Vanity Fair

A Novel Without a Hero

By William Makepeace Thackeray; Leonard J. Kent (Editor); Nina Berberova (Editor)
(Modern Library, Paperback, 9780375757266, 768pp.)

Publication Date: May 8, 2001

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Description
A marvelous, incisive social satire that gleefully exposes the greed and corruption raging in England during the turmoil of the Napoleonic wars through its tracing of the changing fortunes of two unforgettable women. It is a comic masterpiece that still resonates today.
"Re-reading "Vanity Fair, " one realises what a brilliant innovation this was in the English novel," remarked V. S. Pritchett. "Thackeray is like the modern novelists who derive from James and Proust, in his power of dissecting (and of desiccating ) character."
Generally considered to be his masterpiece, "Vanity Fair" is Thackeray's resplendent social satire that exposes the greed and corruption raging in England during the turmoil of the Napoleonic wars. Subtitled "A Novel Without a Hero," it traces the changing fortunes of two unforgettable women: the scheming opportunist Becky Sharp one of literature's most resourceful, engaging, and amoral heroines and her foil, the faithful, naive Amelia Sedley. Thackeray's subversive, comic attack on the hypocrisy and "dismal roguery" of an avaricious world resonates 150 years later with implications for our own times.
"Thackeray is an urbane nineteenth-century guide and commentator in a portrait gallery that is for all time," observed Louis Auchincloss. "He is the restless inhabitant of a prudish age, nostalgic, discursive, anecdotal, sentimental, worldly-wise, now warning us, now making fun of us, now reproving us .... Thackeray's harshest criticism of humanity is simply the point where ours commences. His perception of self-interest in every act is the ABC of modem psychology."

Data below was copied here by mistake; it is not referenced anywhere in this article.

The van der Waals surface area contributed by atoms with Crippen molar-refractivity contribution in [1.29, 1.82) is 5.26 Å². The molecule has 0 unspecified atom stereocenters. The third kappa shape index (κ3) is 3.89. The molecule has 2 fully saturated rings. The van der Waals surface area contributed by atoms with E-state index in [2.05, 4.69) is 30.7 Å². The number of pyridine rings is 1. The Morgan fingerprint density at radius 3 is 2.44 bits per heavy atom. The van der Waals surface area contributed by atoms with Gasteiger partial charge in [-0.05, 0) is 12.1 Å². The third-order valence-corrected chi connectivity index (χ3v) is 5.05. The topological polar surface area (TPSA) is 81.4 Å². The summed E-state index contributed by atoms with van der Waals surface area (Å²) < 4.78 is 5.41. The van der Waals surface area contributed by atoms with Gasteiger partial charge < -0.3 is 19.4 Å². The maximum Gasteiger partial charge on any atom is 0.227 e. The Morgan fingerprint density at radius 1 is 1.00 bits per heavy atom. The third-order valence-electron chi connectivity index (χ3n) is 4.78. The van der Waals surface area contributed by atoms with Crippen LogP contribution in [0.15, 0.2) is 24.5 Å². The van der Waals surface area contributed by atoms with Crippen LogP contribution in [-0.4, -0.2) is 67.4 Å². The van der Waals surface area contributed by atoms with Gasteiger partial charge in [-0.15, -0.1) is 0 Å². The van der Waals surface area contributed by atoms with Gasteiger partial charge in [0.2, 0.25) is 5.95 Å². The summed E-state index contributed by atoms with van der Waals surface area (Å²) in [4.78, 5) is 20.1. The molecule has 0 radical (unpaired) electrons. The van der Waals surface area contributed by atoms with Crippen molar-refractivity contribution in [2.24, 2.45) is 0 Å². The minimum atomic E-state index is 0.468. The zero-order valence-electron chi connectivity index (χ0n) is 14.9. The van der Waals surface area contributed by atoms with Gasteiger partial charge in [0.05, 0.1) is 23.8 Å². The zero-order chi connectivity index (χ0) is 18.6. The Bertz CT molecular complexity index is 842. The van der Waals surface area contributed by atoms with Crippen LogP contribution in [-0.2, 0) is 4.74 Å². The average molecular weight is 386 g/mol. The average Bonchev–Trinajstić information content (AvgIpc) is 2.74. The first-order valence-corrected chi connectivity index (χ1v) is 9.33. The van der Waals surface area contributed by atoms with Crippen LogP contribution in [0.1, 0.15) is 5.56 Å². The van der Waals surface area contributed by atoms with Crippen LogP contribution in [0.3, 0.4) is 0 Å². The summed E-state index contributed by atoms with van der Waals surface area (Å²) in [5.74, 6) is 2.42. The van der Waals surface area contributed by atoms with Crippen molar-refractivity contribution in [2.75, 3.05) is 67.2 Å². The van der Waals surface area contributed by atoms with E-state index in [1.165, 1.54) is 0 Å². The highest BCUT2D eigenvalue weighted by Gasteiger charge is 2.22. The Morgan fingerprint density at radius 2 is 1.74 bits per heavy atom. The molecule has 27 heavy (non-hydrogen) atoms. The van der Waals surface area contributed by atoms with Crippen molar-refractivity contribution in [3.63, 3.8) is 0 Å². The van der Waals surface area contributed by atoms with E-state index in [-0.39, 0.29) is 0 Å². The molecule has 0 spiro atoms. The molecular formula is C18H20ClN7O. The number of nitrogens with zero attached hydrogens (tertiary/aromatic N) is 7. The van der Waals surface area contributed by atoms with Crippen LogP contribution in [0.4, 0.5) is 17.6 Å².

About the Author
William Makepeace Thackeray was a nineteenth century English novelist who was most famous for his classic novel, Vanity Fair, a satirical portrait of English society. With an early career as a satirist and parodist, Thackeray shared a fondness for roguish characters that is evident in his early works such as Vanity Fair, The Luck of Barry Lyndon, and Catherine, and was ranked second only to Charles Dickens during the height of his career. In his later work, Thackeray transitioned from the satirical tone for which he was known to a more traditional Victorian narrative, the most notable of which is The History of Henry Esmond. Thackeray died in 1863.



Nina Nikolaevena Berberova (1901-1993) was born in St. Petersburg. She left Russia after the revolution in 1922, eventually settling in Paris in 1925 with her lover Vladislav Khodasevich. She moved to the U.S. in 1950 and taught at Yale and Princeton. In France she was honored as a Chevalier of the French Order of Arts and Letters.
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